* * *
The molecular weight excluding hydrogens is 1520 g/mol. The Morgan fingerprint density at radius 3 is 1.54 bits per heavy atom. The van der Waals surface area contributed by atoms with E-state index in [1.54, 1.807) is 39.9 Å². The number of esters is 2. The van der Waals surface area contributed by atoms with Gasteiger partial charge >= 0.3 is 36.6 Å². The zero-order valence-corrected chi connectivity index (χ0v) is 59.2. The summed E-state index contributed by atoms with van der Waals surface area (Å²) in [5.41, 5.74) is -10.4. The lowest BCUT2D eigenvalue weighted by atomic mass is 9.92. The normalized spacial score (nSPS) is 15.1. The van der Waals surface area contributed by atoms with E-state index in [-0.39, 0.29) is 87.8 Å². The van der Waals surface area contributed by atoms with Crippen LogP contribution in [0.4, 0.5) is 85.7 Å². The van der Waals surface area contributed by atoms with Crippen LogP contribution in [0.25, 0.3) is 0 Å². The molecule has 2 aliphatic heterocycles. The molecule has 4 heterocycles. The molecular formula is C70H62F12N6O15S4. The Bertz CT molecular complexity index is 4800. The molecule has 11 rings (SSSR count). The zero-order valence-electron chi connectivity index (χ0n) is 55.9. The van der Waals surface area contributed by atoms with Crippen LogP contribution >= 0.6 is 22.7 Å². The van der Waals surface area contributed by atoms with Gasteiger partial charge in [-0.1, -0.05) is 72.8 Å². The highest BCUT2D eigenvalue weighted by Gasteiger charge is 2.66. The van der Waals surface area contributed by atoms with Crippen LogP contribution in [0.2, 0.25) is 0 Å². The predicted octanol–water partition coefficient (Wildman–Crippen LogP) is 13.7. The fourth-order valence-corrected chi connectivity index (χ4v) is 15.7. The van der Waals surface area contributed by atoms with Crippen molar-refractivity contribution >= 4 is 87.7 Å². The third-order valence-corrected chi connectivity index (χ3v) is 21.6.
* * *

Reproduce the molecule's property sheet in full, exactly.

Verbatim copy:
The molecular weight excluding hydrogens is 1520 g/mol. The Morgan fingerprint density at radius 3 is 1.54 bits per heavy atom. The van der Waals surface area contributed by atoms with E-state index in [1.54, 1.807) is 39.9 Å². The number of esters is 2. The van der Waals surface area contributed by atoms with Gasteiger partial charge >= 0.3 is 36.6 Å². The zero-order valence-corrected chi connectivity index (χ0v) is 59.2. The summed E-state index contributed by atoms with van der Waals surface area (Å²) in [5.41, 5.74) is -10.4. The lowest BCUT2D eigenvalue weighted by atomic mass is 9.92. The normalized spacial score (nSPS) is 15.1. The van der Waals surface area contributed by atoms with E-state index in [-0.39, 0.29) is 87.8 Å². The van der Waals surface area contributed by atoms with Crippen LogP contribution in [0.4, 0.5) is 85.7 Å². The van der Waals surface area contributed by atoms with Crippen LogP contribution in [0.25, 0.3) is 0 Å². The molecule has 2 aliphatic heterocycles. The molecule has 4 heterocycles. The molecular formula is C70H62F12N6O15S4. The Bertz CT molecular complexity index is 4800. The molecule has 11 rings (SSSR count). The zero-order valence-electron chi connectivity index (χ0n) is 55.9. The van der Waals surface area contributed by atoms with Crippen LogP contribution >= 0.6 is 22.7 Å². The van der Waals surface area contributed by atoms with Gasteiger partial charge in [-0.1, -0.05) is 72.8 Å². The highest BCUT2D eigenvalue weighted by Gasteiger charge is 2.66. The van der Waals surface area contributed by atoms with Crippen LogP contribution in [0.2, 0.25) is 0 Å². The predicted octanol–water partition coefficient (Wildman–Crippen LogP) is 13.7. The fourth-order valence-corrected chi connectivity index (χ4v) is 15.7. The van der Waals surface area contributed by atoms with Crippen molar-refractivity contribution >= 4 is 87.7 Å². The third-order valence-corrected chi connectivity index (χ3v) is 21.6.